Parking lot accidents are frustrating, to say the least. You just want to go home or dash into the store, but someone runs right into you and causes a car accident that throws your entire day off. Or did you run into them?
Determining the at-fault party in a parking lot accident is rarely straightforward. Typically, both drivers involved will argue that the fender bender was caused by the other. Both might also have a compelling argument, too, based on what they know and witnessed.
Who is right then? Who is at fault for an accident in a parking lot? The answer varies from case to case, so it won’t always be the car that was backing out of a parking spot.
Parties that can be at fault or liable for a parking lot accident include:
- Driver backing out of a spot: A driver who is backing out of a parking spot and runs into another vehicle is usually found to be completely or mostly at fault by insurance adjusters. Motorists need to use great caution when backing up, especially when there are adjacent vehicles that obscure their view and others driving around the lot. Even if a driver is halfway out of a spot, they should always yield to approaching vehicles to avoid a collision.
- Driver looking for a spot: Drivers who are driving through a parking lot to find a spot or to leave the lot can be at fault for a crash if they are traveling too quickly. Speed limits in most parking lots are 10 mph or slower, so traveling above that rate can increase a driver’s liability. Distracted drivers in parking lots can also be at fault if they get hit by or bump into a driver backing up because it can be assumed that the accident would have been avoidable had that driver been paying attention.
- Pedestrians in the lot: All drivers should yield the right-of-way to pedestrians in parking lots, but this general rule does not excuse reckless pedestrian behaviors. Shoppers who dash unexpectedly into the path of vehicles will give the driver little to no time to react. In such a situation, the shopper could be liable for their own injuries and others if the driver panicked and swerved into another vehicle to try to avoid them.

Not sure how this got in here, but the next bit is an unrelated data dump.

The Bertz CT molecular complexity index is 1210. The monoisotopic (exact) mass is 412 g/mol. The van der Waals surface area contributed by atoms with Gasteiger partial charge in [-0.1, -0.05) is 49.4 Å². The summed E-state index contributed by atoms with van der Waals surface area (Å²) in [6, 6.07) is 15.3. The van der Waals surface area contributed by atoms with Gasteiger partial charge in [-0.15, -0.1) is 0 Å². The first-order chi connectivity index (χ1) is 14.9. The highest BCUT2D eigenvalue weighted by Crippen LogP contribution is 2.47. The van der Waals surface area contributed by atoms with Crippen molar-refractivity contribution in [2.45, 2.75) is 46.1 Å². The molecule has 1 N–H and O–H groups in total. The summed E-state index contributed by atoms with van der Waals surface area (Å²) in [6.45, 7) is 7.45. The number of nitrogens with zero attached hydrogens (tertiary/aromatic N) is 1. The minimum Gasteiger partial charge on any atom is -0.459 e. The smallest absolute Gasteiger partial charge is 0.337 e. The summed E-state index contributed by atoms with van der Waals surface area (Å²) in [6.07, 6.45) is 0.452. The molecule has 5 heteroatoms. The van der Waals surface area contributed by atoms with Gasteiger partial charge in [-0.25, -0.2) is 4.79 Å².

- Proprietor of the lot: The owner of a parking lot, which is sometimes the store that rents it, can be liable for a parking lot accident if they have contributed to unsafe conditions in the parking lot. For example, a store that allows shopping carts to clutter the parking lot in large numbers might be found partially liable if a driver swerves to avoid a runaway cart and runs into a lamppost.
- Designer of the lot: Lastly, the company that designed and constructed the lot could be liable if there are defects in the design or build that could cause a parking lot accident. For example, a parking lot or structure has sharp, blind corners throughout it and there are no mirrors placed to let drivers see approaching vehicles. If there is a crash in those conditions, then the company that designed the lot could be to blame.
Need help figuring out who is at fault in a parking lot accident you were in while shopping in Myrtle Beach? Joye, Nappier, Risher, & Hardin LLC can help you. Call (843) 357-6454 and discuss what happened with our team. You can also use an online contact form if you prefer.